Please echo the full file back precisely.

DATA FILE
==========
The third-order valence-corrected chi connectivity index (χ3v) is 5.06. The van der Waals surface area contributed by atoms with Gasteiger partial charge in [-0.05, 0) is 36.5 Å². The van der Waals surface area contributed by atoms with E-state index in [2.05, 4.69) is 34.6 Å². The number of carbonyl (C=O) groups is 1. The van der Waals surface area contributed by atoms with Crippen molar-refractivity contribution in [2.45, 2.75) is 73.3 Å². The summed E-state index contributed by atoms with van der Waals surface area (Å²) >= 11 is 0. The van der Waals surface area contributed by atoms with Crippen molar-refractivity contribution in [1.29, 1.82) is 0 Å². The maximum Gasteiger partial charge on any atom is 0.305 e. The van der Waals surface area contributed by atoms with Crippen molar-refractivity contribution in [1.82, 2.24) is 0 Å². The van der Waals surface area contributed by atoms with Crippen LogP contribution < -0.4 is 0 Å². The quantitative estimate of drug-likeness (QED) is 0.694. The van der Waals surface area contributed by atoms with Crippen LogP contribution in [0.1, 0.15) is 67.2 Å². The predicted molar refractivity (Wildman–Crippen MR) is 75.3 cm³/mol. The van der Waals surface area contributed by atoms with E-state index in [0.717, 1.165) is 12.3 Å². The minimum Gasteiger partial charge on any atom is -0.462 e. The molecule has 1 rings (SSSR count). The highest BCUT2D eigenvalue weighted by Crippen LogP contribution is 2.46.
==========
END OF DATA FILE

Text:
The third-order valence-corrected chi connectivity index (χ3v) is 5.06. The van der Waals surface area contributed by atoms with Gasteiger partial charge in [-0.05, 0) is 36.5 Å². The van der Waals surface area contributed by atoms with E-state index in [2.05, 4.69) is 34.6 Å². The number of carbonyl (C=O) groups is 1. The van der Waals surface area contributed by atoms with Crippen molar-refractivity contribution in [2.45, 2.75) is 73.3 Å². The summed E-state index contributed by atoms with van der Waals surface area (Å²) >= 11 is 0. The van der Waals surface area contributed by atoms with Crippen molar-refractivity contribution in [1.29, 1.82) is 0 Å². The maximum Gasteiger partial charge on any atom is 0.305 e. The van der Waals surface area contributed by atoms with Crippen molar-refractivity contribution in [1.82, 2.24) is 0 Å². The van der Waals surface area contributed by atoms with Crippen LogP contribution < -0.4 is 0 Å². The quantitative estimate of drug-likeness (QED) is 0.694. The van der Waals surface area contributed by atoms with Crippen LogP contribution in [0.1, 0.15) is 67.2 Å². The predicted molar refractivity (Wildman–Crippen MR) is 75.3 cm³/mol. The van der Waals surface area contributed by atoms with E-state index in [0.717, 1.165) is 12.3 Å². The minimum Gasteiger partial charge on any atom is -0.462 e. The molecule has 1 rings (SSSR count). The highest BCUT2D eigenvalue weighted by Crippen LogP contribution is 2.46.